At just gone 8.30 there was movement at the back of the stage, then a tremendous roar went up from the crowd as Bob and the boys made their way into the bright lights. It was nearly ten months since I had last seen him, back in Wembley Arena at the beginning of October 2000 and now it was the beginning of July in 2001. I was up in Scotland with my old Bob Dylan concert going companion Marc Murphy, where we had come to see him play a one -off open air show within the grounds of Stirling Castle. It was just great to look at Bob’s tussled hair, his wizened face and spindly legs as he bopped about the stage with those trademark odd, jerky movements, like a boxer in the ring, before he strapped on his acoustic guitar soon followed by his band – Tony Garnier the bass guitarist, drummer Dave Kemper and the two guitarists Larry Campbell and Charlie Sexton. There were a couple of air blowers to the side of the stage which looked like yellow canons, making Bob and boys seem like they were standing on a windswept beach. I was unable to figure out what their purpose was as the temperatures were a long way from tropical and the cooling Scottish winds already coming in from off the hills were more than plentiful. It might have been July but it was July in Scotland don’t forget, where instead of getting a suntan you were more likely to just get wet. And then the usual announcement came over the PA courtesy of the huge guy with the beard and the pony tail : “Ladies and Gentlemen would you please welcome Columbia recording artist, Bob Dylan!”

The crowd went wild, as without any further messing around Bob and the boys went straight into Oh Babe, It Ain’t No Lie, pretty much continuing on from last year, when the first song of the set was always a cover of a traditional. This was one which I hadn’t heard them play before, so I was concentrated from the very beginning. To Ramona followed, the classic from Another Side of Bob Dylan, and this was simply a fantastic version with Bob singing the words as clear as a bell, also getting his harmonica out half way through and giving us all a good blast on it, which of course got a hugely positive reception from the crowd. At some point during the song I gave Bob’s face closer scrutiny and realised from the distance we were at that he had grown a pencil thin moustache. It made him look kind of different, a bit like Vincent Price and it pushed him back in time to the 1940s which I guess in his mind was possibly where he wanted to be.

Third song was Mr Tambourine Man,it was very nice to hear it and although the version delivered didn’t quite hit those moments of shimmering transcendental luminosity for which Bob’s truly great takes of it are renowned, it was extremely good nevertheless. Inevitably the hipflask of Bushmills came out again, each of us taking another good shot. It was now getting quite difficult to screw the cap back on the flask if truth be told, my coordination was going a little bit haywire and I was getting nervous of dropping that cap. If that happened I knew without a shadow of a doubt it would be lost forever and that would mean end of hipflask once it had been emptied, simple as that. To try to bend down and find a cap in the current circumstances would have been madness, so I had to take things slowly, very slowly, feel my way and then gently screw it back on in the right direction.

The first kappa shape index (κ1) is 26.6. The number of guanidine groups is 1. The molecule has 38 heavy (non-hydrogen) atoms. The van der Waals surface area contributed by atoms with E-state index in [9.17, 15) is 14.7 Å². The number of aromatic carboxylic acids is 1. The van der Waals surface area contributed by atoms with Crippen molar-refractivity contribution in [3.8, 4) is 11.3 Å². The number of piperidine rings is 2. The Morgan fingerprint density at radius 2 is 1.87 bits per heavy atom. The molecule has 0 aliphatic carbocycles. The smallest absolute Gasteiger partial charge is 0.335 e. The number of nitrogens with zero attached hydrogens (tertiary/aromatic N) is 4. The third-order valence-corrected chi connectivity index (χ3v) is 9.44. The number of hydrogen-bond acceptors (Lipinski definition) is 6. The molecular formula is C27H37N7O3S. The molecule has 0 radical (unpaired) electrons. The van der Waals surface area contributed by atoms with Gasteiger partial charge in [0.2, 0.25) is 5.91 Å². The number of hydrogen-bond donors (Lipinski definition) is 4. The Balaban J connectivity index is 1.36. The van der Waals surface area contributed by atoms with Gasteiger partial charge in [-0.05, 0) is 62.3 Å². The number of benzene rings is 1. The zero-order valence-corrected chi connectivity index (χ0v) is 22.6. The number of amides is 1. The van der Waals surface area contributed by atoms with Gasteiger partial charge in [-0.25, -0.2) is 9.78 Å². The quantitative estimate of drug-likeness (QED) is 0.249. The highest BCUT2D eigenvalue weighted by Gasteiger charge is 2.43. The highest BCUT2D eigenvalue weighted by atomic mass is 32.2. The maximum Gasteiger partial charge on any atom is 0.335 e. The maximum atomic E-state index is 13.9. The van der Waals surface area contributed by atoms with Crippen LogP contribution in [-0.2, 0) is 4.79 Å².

Fourth song in was an electric Maggie’s Farm and the changes to the set structure from what it had been for the 2000 shows now began to reveal themselves. During the five Bob shows I had seen the previous year the format had always been the same; namely six acoustic songs, six electric, then an encore of seven mixed, making it 19 songs in total, always and without fail. Within that structure there would always be a cover version of a traditional song to open the set, there would always be an acoustic Tangled Up in Blue at song number five and there had always been another traditional song covered to close the acoustic part of the set. There had then always been a Country Pie to open the electric half of the main set along with more often than not a rousing hell for leather Cold Irons Bound  halfway through and there would always be both Things Have Changed and Like a Rolling Stone towards the end of it. As for the encores in 2000 they were pretty much set in stone by way of Forever Young, Highway 61 Revisited and Blowin’ in the Wind  for every show with only some very rare exceptions. That then, had been the Land of Always, as you can see.